On the morning of Sept. 20, my family and friends in Puerto Rico were bracing for what was the first Category 4 cyclone to hit the island since 1932. Just days before that, I was on the ground there and committed to doing all that I could to build financial capability in communities across Puerto Rico, including my father’s small town of Orocovis. The island is still trying desperately to reflect, recover and rebuild.
I am incredibly proud of the progress that we’ve made in Puerto Rico, and the banks who have offered lending and money for aid. Disaster responses reveal what banks are made of, helping people with immediate needs while legitimizing their brand as community partners. But there is still danger on the horizon.
Puerto Rico is “plagued with deep, persistent poverty, saddled with debt and suffering from import burdens,” according to Abby Maxman, president and CEO of Oxfam America. She believes we need leaders to “bring sustainable positive change by investing in local resources and supporting community partnerships.” Otherwise, even after necessary aid, communities like Puerto Rico may fall again, she argues — and I agree. Tackling intractable issues, especially in the wake of disaster, is where banks have the potential to play a major, lasting role.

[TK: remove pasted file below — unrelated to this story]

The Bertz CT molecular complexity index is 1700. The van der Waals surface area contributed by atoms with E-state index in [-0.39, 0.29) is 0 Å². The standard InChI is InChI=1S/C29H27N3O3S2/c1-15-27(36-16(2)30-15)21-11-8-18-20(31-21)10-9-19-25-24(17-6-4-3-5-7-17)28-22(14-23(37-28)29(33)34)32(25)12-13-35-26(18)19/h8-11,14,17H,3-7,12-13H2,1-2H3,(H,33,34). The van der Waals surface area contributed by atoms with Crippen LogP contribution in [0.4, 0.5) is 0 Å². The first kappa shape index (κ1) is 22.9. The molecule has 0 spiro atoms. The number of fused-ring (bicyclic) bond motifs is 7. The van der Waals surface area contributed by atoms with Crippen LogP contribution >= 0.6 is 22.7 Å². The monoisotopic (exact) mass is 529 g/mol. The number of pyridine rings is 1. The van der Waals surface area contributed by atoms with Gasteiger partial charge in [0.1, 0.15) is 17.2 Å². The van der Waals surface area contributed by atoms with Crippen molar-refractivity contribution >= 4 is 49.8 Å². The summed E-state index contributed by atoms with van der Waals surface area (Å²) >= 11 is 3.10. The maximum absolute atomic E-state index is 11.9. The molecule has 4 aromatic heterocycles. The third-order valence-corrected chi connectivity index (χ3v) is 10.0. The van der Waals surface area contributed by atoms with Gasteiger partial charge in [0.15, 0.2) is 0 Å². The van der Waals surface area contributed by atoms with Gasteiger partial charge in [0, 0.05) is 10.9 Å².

We in the financial services community can help Puerto Rico. And there’s a strong business case for doing so. For my part, financial capability can bring sustainable, positive change to struggling communities. Research shows that education revitalizes both poverty-stricken communities and those struck by disaster. I am committed to helping communities like Puerto Rico achieve financial capability and restore stability.
For financial institutions, the OCC, FDIC, and Federal Reserve have confirmed that they will give favorable CRA credit to any bank that revitalizes or stabilizes communities impacted by Hurricane Maria. Community development activities run the gamut from attracting new customers and retaining existing ones to financing local businesses and affordable housing and assisting displaced individuals. Financing, counseling and investing are core to what banks do.
Research shows that in many cases doing good — what’s known as corporate social responsibility or corporate philanthropy — is also good for the bottom line. It has helped companies gain a competitive advantage over competitors because it makes them stand out.
JPMorgan Chase, for example, recently committed $1.75 billion to provide community investments across the country, recognizing that philanthropy is “good for business.” Helping out is also good for a bank’s brand and reputation, and forming positive relationships in communities has been found to decrease the costs and risks of doing business over time. Likewise, I believe helping Puerto Rico rebuild sustainable communities will benefit both citizens’ lives and banks’ continued success.
I am hopeful for Puerto Rico. Not just because I share the island’s heritage of strength and perseverance, but because I have seen banks do incredible things for their communities. Creating a sustainable foundation for Puerto Rico can help us, too.